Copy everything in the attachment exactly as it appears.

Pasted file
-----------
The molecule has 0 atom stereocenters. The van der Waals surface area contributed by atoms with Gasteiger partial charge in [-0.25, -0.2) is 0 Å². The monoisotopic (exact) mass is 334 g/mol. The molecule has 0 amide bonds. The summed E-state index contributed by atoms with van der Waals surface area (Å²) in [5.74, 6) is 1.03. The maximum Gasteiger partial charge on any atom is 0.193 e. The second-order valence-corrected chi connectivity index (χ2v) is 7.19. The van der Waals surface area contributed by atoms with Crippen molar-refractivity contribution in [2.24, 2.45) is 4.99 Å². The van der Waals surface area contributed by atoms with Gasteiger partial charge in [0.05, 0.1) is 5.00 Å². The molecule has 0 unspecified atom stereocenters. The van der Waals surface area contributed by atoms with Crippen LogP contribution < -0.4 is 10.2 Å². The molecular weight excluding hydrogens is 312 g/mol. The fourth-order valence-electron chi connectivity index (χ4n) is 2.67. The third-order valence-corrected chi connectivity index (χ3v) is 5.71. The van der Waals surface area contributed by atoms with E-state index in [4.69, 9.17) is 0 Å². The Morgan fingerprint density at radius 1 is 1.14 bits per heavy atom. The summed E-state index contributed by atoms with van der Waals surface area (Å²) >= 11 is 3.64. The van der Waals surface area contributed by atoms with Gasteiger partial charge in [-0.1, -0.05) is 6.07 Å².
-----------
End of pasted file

The molecule has 0 atom stereocenters. The van der Waals surface area contributed by atoms with Gasteiger partial charge in [-0.25, -0.2) is 0 Å². The monoisotopic (exact) mass is 334 g/mol. The molecule has 0 amide bonds. The summed E-state index contributed by atoms with van der Waals surface area (Å²) in [5.74, 6) is 1.03. The maximum Gasteiger partial charge on any atom is 0.193 e. The second-order valence-corrected chi connectivity index (χ2v) is 7.19. The van der Waals surface area contributed by atoms with Crippen molar-refractivity contribution in [2.24, 2.45) is 4.99 Å². The van der Waals surface area contributed by atoms with Gasteiger partial charge in [0.05, 0.1) is 5.00 Å². The molecule has 0 unspecified atom stereocenters. The van der Waals surface area contributed by atoms with Crippen LogP contribution < -0.4 is 10.2 Å². The molecular weight excluding hydrogens is 312 g/mol. The fourth-order valence-electron chi connectivity index (χ4n) is 2.67. The third-order valence-corrected chi connectivity index (χ3v) is 5.71. The van der Waals surface area contributed by atoms with E-state index in [4.69, 9.17) is 0 Å². The Morgan fingerprint density at radius 1 is 1.14 bits per heavy atom. The summed E-state index contributed by atoms with van der Waals surface area (Å²) >= 11 is 3.64. The van der Waals surface area contributed by atoms with Gasteiger partial charge in [-0.1, -0.05) is 6.07 Å².